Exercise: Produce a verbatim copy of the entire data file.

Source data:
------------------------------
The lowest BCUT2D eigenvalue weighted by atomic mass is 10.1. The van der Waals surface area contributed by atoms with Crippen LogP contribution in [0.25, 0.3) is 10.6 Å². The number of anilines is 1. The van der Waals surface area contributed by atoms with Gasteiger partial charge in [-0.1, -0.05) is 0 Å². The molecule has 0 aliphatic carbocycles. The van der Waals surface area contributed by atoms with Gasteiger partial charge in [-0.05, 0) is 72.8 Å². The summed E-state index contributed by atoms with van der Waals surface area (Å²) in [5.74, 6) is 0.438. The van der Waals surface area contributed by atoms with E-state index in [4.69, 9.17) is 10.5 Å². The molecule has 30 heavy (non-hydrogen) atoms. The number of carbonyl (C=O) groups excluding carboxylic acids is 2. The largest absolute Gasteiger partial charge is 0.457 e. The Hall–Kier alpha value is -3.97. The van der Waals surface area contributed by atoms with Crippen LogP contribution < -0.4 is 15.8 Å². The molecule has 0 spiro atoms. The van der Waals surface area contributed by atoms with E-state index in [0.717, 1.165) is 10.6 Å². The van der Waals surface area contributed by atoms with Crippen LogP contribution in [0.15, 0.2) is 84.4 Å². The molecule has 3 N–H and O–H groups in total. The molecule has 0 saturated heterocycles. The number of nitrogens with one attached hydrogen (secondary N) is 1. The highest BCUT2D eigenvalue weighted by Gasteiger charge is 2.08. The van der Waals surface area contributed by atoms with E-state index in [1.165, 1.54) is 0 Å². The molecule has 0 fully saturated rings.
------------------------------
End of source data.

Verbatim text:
The lowest BCUT2D eigenvalue weighted by atomic mass is 10.1. The van der Waals surface area contributed by atoms with Crippen LogP contribution in [0.25, 0.3) is 10.6 Å². The number of anilines is 1. The van der Waals surface area contributed by atoms with Gasteiger partial charge in [-0.1, -0.05) is 0 Å². The molecule has 0 aliphatic carbocycles. The van der Waals surface area contributed by atoms with Gasteiger partial charge in [-0.05, 0) is 72.8 Å². The summed E-state index contributed by atoms with van der Waals surface area (Å²) in [5.74, 6) is 0.438. The van der Waals surface area contributed by atoms with E-state index in [4.69, 9.17) is 10.5 Å². The molecule has 30 heavy (non-hydrogen) atoms. The number of carbonyl (C=O) groups excluding carboxylic acids is 2. The largest absolute Gasteiger partial charge is 0.457 e. The Hall–Kier alpha value is -3.97. The van der Waals surface area contributed by atoms with Crippen LogP contribution < -0.4 is 15.8 Å². The molecule has 0 spiro atoms. The van der Waals surface area contributed by atoms with E-state index in [0.717, 1.165) is 10.6 Å². The van der Waals surface area contributed by atoms with Crippen LogP contribution in [0.15, 0.2) is 84.4 Å². The molecule has 3 N–H and O–H groups in total. The molecule has 0 saturated heterocycles. The number of nitrogens with one attached hydrogen (secondary N) is 1. The highest BCUT2D eigenvalue weighted by Gasteiger charge is 2.08. The van der Waals surface area contributed by atoms with E-state index in [1.165, 1.54) is 0 Å². The molecule has 0 fully saturated rings.